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Eat Smart. Play Hard. Do You Need an Energy Drink?? (FN1435 (Revised))

People often substitute energy drinks for healthier beverage choices, so compare the Nutrition Facts labels. Energy drinks provide few if any of the needed vitamins and minerals provided by healthier beverage choices. Plain water is a better choice for most individuals.

Julie Garden-Robinson, Ph.D., R.D., L.R.D., Food and Nutrition Specialist

Shannon Medenwald, Program Assistant (former)


My Plate 

What do names such as Amp, Monster and Rockstar all have in common?

They are names of popular energy drinks.

Do you know what’s in an Energy Drink?

Do a little detective work. Read the ingredient list, which shows the ingredients from the largest amount to the smallest amount.

Energy drinks often contain high amounts of caffeine and sweeteners. Besides caffeine, some energy drinks contain large amounts of calories with few nutrients. Energy drinks may contain substances such as guarana and taurine, both of which might produce harmful effects when consumed in excess.

People often substitute energy drinks for healthier beverage choices, so compare the Nutrition Facts labels. Energy drinks provide few if any of the needed vitamins and minerals provided by healthier beverage choices. Plain water is a better choice for most individuals.

 Try these tips to stay energized without an energy drink:

  • Eat breakfast every day.
  • Have regular meals or snacks every three or four hours. Get your MyPlate Daily Food Plan.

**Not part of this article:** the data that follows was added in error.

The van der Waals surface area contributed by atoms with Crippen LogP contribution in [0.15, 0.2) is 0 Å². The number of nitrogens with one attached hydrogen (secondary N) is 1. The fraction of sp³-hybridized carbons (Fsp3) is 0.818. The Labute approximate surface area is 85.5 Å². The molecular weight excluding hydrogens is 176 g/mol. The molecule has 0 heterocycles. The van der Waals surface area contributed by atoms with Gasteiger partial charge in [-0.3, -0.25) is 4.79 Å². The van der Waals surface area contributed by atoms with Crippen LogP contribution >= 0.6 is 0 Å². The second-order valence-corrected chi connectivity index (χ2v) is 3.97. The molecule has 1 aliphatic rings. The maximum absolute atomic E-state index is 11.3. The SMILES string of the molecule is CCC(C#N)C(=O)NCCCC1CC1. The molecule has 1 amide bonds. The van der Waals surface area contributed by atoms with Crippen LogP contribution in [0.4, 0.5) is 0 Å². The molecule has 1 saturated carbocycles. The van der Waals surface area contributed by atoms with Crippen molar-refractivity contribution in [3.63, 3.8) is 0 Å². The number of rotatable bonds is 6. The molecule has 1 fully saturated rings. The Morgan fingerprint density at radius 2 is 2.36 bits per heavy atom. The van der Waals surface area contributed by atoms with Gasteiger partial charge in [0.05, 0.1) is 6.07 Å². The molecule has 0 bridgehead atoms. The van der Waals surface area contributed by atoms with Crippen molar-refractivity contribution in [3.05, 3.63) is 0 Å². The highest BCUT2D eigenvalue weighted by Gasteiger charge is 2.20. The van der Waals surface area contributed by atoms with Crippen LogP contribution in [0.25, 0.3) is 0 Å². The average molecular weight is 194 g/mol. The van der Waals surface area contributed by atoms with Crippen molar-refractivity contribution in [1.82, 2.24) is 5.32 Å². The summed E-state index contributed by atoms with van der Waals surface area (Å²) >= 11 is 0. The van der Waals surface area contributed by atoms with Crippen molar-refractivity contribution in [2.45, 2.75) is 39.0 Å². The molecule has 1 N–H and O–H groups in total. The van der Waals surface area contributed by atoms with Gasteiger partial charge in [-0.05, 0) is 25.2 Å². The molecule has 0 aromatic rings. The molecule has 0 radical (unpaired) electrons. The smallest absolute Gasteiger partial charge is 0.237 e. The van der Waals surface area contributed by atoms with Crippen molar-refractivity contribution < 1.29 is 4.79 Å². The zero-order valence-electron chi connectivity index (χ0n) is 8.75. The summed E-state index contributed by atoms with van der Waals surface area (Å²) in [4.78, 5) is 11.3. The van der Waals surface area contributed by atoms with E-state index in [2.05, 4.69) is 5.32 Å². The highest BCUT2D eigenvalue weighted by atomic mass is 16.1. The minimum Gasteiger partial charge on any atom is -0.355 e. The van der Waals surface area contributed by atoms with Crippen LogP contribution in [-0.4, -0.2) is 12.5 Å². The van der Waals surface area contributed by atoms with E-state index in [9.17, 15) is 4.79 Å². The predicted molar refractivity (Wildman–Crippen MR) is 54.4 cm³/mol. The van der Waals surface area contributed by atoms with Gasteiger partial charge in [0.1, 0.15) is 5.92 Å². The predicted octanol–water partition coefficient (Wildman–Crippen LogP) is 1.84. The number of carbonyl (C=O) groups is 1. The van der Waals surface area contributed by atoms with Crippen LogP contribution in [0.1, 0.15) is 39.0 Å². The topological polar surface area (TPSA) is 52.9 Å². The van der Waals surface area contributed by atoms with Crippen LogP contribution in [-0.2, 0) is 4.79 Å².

• Stay hydrated by drinking plenty of fluids, such as water, milk and 100 percent juice.

Try this recipe to give you energy and a nutrition boost:

Fruit for the Day Smoothie

1 7-ounce can mandarin oranges (in light syrup)

2 frozen bananas, peeled and sliced

2 c. frozen unsweetened strawberries

1½ c. fat-free milk

Add all ingredients to the blender in the order listed above. Be sure to hold down the lid and blend on low speed for 30 seconds. Then blend on high speed for one minute.

Makes four servings. Each serving has 140 calories, 31 grams (g) carbohydrate, 0 g fat and 3 g fiber.

Eat Smart. Play Hard. For more information. This website has information for parents and kids, including fun educational games and recipes.

“Eat Smart. Play Hard.” is an initiative of the Food and Nutrition Service, U.S. Department of Agriculture. Materials were partially funded by USDA’s Supplemental Nutrition Assistance Program. 1/14

 

 

 

 

 

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